Wednesday, 23 July 2014

Saltram - a Regency History guide

Saltram
Saltram
Where is it?

Saltram is a Georgian mansion just outside Plymouth in Devon.

History

Before the civil war, Saltram was owned by the Bagge family. One of them, James Bagge, was a particularly disreputable character. He was an intimate friend of James I’s favourite, the Duke of Buckingham, who was a frequent visitor at Saltram, but he died in disgrace in 1638 after embezzling funds entrusted to him to supply the King’s fleet.

His son George was more respectable and became Deputy Governor of Plymouth, but as a Royalist, he had to forfeit the estate to Parliament after the civil war. When the monarchy was restored, the estate was given to Sir George Carteret who sold it to George Parker, a wealthy squire from Boringdon, in 1712.

The house remained in the Parker family until it was given to HM Treasury in lieu of death duties in 1957 and then passed into the care of the National Trust.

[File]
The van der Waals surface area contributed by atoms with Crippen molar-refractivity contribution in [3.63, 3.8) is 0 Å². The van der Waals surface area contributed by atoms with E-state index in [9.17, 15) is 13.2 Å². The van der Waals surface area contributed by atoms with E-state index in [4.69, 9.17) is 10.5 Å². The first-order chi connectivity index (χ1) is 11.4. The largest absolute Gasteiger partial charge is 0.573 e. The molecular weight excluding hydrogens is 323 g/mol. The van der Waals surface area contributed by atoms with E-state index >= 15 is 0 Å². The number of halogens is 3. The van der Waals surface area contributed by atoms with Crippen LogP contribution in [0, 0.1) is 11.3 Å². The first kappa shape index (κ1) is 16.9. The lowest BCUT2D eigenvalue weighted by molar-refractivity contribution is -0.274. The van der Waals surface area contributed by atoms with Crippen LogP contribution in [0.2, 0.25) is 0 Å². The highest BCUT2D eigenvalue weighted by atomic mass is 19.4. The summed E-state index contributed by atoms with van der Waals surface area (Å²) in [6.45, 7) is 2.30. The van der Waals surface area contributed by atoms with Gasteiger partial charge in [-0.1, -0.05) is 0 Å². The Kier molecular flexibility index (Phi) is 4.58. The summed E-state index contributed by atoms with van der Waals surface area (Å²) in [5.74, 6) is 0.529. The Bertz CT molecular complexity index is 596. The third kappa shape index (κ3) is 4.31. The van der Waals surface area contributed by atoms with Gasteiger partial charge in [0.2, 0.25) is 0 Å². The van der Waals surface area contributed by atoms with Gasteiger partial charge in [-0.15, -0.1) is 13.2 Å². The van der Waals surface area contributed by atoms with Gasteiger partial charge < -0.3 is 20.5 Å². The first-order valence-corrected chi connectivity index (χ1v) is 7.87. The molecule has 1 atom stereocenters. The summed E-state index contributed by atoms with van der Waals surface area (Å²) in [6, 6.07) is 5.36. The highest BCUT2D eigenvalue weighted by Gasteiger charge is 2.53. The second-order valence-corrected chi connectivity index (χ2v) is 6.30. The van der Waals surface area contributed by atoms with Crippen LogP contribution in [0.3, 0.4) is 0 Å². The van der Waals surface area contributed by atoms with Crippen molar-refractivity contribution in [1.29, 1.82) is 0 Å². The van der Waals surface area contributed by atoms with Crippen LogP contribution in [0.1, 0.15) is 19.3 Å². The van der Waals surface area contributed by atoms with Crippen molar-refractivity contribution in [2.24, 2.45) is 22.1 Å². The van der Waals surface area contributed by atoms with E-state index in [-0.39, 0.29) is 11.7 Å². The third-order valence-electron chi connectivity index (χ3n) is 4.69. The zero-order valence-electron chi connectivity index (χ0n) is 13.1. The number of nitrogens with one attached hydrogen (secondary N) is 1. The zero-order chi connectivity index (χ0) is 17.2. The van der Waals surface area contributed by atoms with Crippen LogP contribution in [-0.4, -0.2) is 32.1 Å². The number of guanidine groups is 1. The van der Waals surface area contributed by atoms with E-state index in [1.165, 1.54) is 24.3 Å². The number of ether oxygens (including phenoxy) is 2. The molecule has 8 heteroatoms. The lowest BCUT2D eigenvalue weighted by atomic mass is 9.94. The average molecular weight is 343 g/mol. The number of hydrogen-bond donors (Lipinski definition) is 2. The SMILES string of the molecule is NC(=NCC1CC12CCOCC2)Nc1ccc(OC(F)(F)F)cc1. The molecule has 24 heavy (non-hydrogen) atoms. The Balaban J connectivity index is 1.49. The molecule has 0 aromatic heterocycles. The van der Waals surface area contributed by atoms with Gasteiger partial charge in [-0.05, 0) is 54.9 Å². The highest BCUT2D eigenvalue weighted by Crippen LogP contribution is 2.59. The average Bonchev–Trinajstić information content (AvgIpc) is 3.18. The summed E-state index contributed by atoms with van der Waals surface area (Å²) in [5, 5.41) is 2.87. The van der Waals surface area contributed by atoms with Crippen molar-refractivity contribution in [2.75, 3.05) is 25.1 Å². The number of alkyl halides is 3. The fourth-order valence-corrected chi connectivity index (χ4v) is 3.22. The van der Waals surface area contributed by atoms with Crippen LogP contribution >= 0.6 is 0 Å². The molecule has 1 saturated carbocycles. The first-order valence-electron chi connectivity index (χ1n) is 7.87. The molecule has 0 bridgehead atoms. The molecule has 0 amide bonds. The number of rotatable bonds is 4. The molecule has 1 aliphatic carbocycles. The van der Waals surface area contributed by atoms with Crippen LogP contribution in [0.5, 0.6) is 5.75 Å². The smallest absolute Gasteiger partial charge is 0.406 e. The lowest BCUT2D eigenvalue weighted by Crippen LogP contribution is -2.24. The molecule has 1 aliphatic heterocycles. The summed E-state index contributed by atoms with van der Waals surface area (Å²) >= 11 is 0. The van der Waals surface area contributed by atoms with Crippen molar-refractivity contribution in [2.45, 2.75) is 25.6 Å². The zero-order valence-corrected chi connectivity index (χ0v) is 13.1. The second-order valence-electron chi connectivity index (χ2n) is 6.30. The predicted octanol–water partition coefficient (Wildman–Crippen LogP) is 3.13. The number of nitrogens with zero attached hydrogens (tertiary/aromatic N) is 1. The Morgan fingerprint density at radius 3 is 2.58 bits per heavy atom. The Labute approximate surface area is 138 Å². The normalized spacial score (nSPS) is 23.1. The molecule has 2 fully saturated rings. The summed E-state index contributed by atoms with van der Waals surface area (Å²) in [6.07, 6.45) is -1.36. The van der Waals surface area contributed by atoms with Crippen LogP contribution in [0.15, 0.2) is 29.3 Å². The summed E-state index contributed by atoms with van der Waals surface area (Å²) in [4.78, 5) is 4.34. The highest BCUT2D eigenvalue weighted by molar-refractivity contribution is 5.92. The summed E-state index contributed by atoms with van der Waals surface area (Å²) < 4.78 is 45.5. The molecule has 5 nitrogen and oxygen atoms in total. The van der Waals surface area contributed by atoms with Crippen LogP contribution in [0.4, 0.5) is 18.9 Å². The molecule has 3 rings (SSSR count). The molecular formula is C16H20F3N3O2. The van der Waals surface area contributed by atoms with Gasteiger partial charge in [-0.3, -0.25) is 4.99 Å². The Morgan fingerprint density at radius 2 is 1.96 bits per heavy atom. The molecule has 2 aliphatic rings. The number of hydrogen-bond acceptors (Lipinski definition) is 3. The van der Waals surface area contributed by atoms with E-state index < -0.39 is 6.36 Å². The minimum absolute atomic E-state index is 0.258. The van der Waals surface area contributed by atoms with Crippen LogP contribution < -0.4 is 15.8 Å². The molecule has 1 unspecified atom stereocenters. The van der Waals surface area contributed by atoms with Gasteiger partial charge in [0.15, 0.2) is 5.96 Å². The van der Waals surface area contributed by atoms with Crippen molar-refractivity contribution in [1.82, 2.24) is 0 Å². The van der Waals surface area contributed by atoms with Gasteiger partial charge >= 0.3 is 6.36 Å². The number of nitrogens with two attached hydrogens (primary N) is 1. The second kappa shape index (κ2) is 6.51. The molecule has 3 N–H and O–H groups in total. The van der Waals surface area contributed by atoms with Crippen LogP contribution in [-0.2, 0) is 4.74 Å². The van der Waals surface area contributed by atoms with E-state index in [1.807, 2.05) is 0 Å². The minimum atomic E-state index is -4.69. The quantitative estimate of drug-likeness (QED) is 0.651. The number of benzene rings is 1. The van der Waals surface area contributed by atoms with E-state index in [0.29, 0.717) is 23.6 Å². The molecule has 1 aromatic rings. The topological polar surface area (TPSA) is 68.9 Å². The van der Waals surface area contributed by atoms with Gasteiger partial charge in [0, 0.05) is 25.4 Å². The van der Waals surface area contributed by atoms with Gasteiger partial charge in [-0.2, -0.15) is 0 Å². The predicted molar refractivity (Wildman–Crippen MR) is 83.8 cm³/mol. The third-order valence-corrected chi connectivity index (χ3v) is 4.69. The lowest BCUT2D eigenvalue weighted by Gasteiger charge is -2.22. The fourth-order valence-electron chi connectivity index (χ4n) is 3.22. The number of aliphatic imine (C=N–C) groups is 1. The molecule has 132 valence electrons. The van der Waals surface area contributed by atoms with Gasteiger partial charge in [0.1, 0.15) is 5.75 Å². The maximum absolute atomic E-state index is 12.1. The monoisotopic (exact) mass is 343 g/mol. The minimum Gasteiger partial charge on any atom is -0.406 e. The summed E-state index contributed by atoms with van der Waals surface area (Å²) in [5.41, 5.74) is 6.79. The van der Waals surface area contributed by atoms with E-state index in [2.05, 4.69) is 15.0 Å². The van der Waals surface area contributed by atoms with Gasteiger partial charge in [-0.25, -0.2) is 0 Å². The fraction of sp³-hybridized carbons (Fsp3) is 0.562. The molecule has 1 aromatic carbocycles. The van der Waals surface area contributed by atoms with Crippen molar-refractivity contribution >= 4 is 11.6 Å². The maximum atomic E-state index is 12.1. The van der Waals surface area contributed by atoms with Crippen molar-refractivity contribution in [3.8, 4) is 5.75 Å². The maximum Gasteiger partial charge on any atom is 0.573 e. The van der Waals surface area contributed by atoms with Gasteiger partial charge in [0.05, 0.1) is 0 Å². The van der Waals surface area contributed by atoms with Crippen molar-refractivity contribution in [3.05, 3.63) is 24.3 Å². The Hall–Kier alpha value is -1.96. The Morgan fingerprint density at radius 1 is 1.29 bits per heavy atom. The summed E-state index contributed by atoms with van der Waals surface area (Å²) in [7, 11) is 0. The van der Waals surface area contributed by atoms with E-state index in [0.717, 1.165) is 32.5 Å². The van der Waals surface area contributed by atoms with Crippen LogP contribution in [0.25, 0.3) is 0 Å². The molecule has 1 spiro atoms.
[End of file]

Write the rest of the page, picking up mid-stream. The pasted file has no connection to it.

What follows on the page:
Saltram from the South West by Philip Hutchins Rogers (c1813)
Saltram from the South West by Philip Hutchins Rogers (c1813)
The Georgian connection

John Parker I (1703-1768)

George Parker bought Saltram in 1712 and let the house to tenants. His son John inherited in 1743, and John and his wife Catherine, daughter of the 1st Earl Poulett, decided to make Saltram their home. The house they inherited was a three-storey house built around a central courtyard. They commissioned a local architect to give the house a new look by adding three distinct classical façades to the existing building and they extensively remodelled the interior.

Lady Catherine had superior taste and was an early patron of Sir Joshua Reynolds who came from nearby Plympton. She was almost certainly responsible for the introduction of the fashionable Chinese wallpapers used in several of the first floor rooms.
 
Chinese wallpaper, The Chinese Bedroom, Saltram
Chinese wallpaper, The Chinese Bedroom, Saltram
John Parker II (1734/5-1788)

John Parker II was MP for Bodmin and then Devon and was made 1st Baron Boringdon in 1784. He lived at Saltram with his second wife, Theresa Robinson, and continued to remodel the house and gardens. He appointed Robert Adam to design the Saloon and Library (now the Dining Room), and added new features to the gardens, such as the Orangery. John was good friends with Sir Joshua Reynolds who often visited Saltram and painted a number of portraits for the family.